“Our climate change crisis demands our focused and collective efforts to help our oceans, lakes and shorelines, and this needed legislation authorizes critical programs to do just that,” said Rep. Ed Case (D- Hawaii). “This is our reality and we must confront it rather than live in the past.”
“The Living Shorelines Act will help us protect our coastal communities from the effects of climate change, including more flooding from sea level rise and stronger hurricanes, by harnessing proven natural infrastructure solutions. The passage of this legislation by the U.S. House sends a clear message to Americans that Congress is serious about protecting coastal communities from the effects of the climate crisis,” Rep. Frank Pallone (D-N.J.) said. “Since Superstorm Sandy, we have invested hundreds of millions of dollars to make my home state of New Jersey more resilient against the effects of climate change. This legislation will provide additional help so communities can use living shorelines to effectively mitigate future flooding while benefiting local economies. Strengthening living shorelines will also improve the local environment by supporting water quality and habitats for local wildlife and fish as well as provide enhanced opportunities for recreation.”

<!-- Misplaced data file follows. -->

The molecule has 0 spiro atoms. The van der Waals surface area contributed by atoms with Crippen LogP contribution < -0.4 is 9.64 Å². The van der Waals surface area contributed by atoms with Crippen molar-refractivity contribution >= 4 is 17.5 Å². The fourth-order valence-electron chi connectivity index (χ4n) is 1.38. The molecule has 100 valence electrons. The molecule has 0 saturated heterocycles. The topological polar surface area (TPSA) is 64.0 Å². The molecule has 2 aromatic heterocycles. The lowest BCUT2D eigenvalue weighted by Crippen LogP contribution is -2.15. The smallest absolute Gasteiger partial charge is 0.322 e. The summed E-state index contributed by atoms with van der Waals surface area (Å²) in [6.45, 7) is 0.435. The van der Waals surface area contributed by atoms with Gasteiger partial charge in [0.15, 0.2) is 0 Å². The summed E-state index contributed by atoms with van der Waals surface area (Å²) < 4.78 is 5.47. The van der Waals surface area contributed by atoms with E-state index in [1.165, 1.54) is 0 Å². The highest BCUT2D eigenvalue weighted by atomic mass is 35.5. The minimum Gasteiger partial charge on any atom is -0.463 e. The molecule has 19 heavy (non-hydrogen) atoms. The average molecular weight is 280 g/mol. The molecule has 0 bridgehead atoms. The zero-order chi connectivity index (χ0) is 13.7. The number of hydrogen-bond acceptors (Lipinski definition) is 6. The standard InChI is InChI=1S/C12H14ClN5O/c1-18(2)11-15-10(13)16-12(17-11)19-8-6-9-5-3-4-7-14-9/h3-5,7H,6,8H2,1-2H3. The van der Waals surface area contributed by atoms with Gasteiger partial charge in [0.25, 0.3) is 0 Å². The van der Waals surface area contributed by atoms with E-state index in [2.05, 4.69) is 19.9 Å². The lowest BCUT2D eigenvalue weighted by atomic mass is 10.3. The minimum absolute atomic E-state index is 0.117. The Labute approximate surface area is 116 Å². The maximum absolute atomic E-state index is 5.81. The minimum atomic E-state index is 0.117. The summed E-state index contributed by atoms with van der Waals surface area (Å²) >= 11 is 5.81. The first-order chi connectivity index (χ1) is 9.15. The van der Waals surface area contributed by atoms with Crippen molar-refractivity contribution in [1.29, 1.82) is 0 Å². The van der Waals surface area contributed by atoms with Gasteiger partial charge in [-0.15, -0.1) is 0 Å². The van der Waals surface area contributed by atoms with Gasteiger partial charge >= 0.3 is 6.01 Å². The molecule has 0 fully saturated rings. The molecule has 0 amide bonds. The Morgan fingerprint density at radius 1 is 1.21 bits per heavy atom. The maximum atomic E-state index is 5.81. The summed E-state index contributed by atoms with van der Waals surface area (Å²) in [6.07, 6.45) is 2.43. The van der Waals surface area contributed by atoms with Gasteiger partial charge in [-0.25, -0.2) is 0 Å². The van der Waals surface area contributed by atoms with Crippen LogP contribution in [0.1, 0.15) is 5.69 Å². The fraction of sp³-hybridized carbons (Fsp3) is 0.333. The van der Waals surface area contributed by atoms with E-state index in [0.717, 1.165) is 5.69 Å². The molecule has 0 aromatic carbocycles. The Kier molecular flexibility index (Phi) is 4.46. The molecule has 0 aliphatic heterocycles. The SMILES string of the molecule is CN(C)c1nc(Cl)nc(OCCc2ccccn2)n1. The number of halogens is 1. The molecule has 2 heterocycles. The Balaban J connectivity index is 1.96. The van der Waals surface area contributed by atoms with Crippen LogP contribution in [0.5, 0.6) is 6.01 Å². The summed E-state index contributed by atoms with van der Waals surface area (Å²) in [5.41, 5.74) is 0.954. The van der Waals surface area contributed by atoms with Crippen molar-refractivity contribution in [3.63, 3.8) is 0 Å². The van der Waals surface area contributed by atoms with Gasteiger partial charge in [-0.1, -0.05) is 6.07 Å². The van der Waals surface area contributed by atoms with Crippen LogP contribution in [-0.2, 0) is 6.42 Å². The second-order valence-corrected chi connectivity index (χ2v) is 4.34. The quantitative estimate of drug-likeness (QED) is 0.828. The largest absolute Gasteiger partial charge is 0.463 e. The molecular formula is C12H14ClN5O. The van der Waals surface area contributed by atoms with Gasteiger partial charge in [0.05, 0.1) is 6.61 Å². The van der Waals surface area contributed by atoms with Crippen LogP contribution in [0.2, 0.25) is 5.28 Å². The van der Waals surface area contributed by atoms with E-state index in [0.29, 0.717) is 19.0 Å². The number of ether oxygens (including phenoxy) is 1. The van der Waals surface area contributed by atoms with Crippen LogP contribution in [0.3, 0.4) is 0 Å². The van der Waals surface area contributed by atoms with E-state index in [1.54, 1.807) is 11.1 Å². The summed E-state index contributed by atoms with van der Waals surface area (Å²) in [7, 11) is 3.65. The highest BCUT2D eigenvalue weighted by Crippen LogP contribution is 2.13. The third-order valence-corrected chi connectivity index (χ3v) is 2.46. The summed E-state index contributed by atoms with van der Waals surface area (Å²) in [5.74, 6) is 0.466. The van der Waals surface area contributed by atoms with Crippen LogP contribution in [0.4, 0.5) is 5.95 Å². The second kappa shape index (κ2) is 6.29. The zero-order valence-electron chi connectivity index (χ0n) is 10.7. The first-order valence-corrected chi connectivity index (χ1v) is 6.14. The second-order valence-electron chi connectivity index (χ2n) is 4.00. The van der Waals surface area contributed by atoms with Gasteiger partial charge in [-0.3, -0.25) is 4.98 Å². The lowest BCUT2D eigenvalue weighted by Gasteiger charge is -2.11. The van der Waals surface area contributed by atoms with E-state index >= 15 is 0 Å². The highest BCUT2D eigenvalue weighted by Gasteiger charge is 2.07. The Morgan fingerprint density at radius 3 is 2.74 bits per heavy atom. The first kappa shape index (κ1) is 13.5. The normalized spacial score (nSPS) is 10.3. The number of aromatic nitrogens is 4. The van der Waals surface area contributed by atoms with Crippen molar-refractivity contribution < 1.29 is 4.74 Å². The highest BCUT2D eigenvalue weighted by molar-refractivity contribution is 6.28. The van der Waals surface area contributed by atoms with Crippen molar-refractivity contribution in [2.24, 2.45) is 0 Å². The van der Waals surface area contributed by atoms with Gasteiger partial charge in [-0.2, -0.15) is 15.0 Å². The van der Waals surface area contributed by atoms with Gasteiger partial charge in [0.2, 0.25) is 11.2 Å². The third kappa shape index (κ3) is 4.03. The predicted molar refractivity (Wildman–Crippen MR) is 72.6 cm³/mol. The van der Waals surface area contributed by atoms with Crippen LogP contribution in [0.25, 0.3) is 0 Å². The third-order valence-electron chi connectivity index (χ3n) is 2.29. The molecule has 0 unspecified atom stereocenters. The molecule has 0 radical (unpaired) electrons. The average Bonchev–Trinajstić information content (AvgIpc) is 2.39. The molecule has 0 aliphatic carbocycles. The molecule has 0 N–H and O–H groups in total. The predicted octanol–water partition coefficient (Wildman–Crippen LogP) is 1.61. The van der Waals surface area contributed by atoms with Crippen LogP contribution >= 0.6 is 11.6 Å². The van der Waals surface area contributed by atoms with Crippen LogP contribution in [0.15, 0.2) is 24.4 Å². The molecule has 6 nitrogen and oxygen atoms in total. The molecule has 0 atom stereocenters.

“For the past eight years, the previous House leadership stalled critical initiatives to address the climate crisis. Finally, in the 116th Congress, policymakers are acting swiftly to protect our oceans and coasts,” said Rep. Chellie Pingree (D-Maine), whose bipartisan bill the Keep America’s Waterfronts Working Act passed today. “I’m proud that the House has passed this legislative package to protect coastal communities vulnerable to climate change, including my bill to protect working waterfronts. With H.R. 729, we are taking real action to safeguard America’s natural resources and encourage resiliency during the climate crisis.”